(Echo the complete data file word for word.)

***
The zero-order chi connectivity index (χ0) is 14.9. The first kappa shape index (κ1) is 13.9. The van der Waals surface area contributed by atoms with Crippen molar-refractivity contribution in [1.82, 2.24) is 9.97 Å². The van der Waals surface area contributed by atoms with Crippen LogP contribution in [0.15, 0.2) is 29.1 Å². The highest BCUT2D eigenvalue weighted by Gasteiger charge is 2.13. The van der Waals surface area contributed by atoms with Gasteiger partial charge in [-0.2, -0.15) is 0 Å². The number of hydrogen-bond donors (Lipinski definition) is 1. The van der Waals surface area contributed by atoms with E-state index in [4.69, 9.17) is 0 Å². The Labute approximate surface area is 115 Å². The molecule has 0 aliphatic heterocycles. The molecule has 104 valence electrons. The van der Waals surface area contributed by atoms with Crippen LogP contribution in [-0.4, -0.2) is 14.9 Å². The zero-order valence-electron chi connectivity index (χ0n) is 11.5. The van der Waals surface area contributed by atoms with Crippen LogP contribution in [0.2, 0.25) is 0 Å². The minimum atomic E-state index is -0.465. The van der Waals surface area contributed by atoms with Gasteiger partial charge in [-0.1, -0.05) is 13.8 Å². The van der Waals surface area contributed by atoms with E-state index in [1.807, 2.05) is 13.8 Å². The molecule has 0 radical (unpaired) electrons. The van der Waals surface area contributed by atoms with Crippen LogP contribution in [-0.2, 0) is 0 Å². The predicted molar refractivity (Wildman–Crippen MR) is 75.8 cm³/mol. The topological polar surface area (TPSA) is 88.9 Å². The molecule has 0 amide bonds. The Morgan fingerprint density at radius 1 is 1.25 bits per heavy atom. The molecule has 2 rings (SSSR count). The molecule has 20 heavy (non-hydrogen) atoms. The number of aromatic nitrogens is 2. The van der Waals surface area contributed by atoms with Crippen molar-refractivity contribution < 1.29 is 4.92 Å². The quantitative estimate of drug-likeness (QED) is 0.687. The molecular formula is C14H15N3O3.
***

The zero-order chi connectivity index (χ0) is 14.9. The first kappa shape index (κ1) is 13.9. The van der Waals surface area contributed by atoms with Crippen molar-refractivity contribution in [1.82, 2.24) is 9.97 Å². The van der Waals surface area contributed by atoms with Crippen LogP contribution in [0.15, 0.2) is 29.1 Å². The highest BCUT2D eigenvalue weighted by Gasteiger charge is 2.13. The van der Waals surface area contributed by atoms with Gasteiger partial charge in [-0.2, -0.15) is 0 Å². The number of hydrogen-bond donors (Lipinski definition) is 1. The van der Waals surface area contributed by atoms with E-state index in [4.69, 9.17) is 0 Å². The Labute approximate surface area is 115 Å². The molecule has 0 aliphatic heterocycles. The molecule has 104 valence electrons. The van der Waals surface area contributed by atoms with Crippen LogP contribution in [-0.4, -0.2) is 14.9 Å². The zero-order valence-electron chi connectivity index (χ0n) is 11.5. The van der Waals surface area contributed by atoms with Crippen LogP contribution in [0.2, 0.25) is 0 Å². The minimum atomic E-state index is -0.465. The van der Waals surface area contributed by atoms with Gasteiger partial charge in [-0.1, -0.05) is 13.8 Å². The van der Waals surface area contributed by atoms with E-state index in [1.807, 2.05) is 13.8 Å². The molecule has 0 radical (unpaired) electrons. The van der Waals surface area contributed by atoms with Crippen LogP contribution in [-0.2, 0) is 0 Å². The predicted molar refractivity (Wildman–Crippen MR) is 75.8 cm³/mol. The topological polar surface area (TPSA) is 88.9 Å². The molecule has 0 amide bonds. The Morgan fingerprint density at radius 1 is 1.25 bits per heavy atom. The molecule has 2 rings (SSSR count). The molecule has 20 heavy (non-hydrogen) atoms. The number of aromatic nitrogens is 2. The van der Waals surface area contributed by atoms with Crippen molar-refractivity contribution < 1.29 is 4.92 Å². The quantitative estimate of drug-likeness (QED) is 0.687. The molecular formula is C14H15N3O3.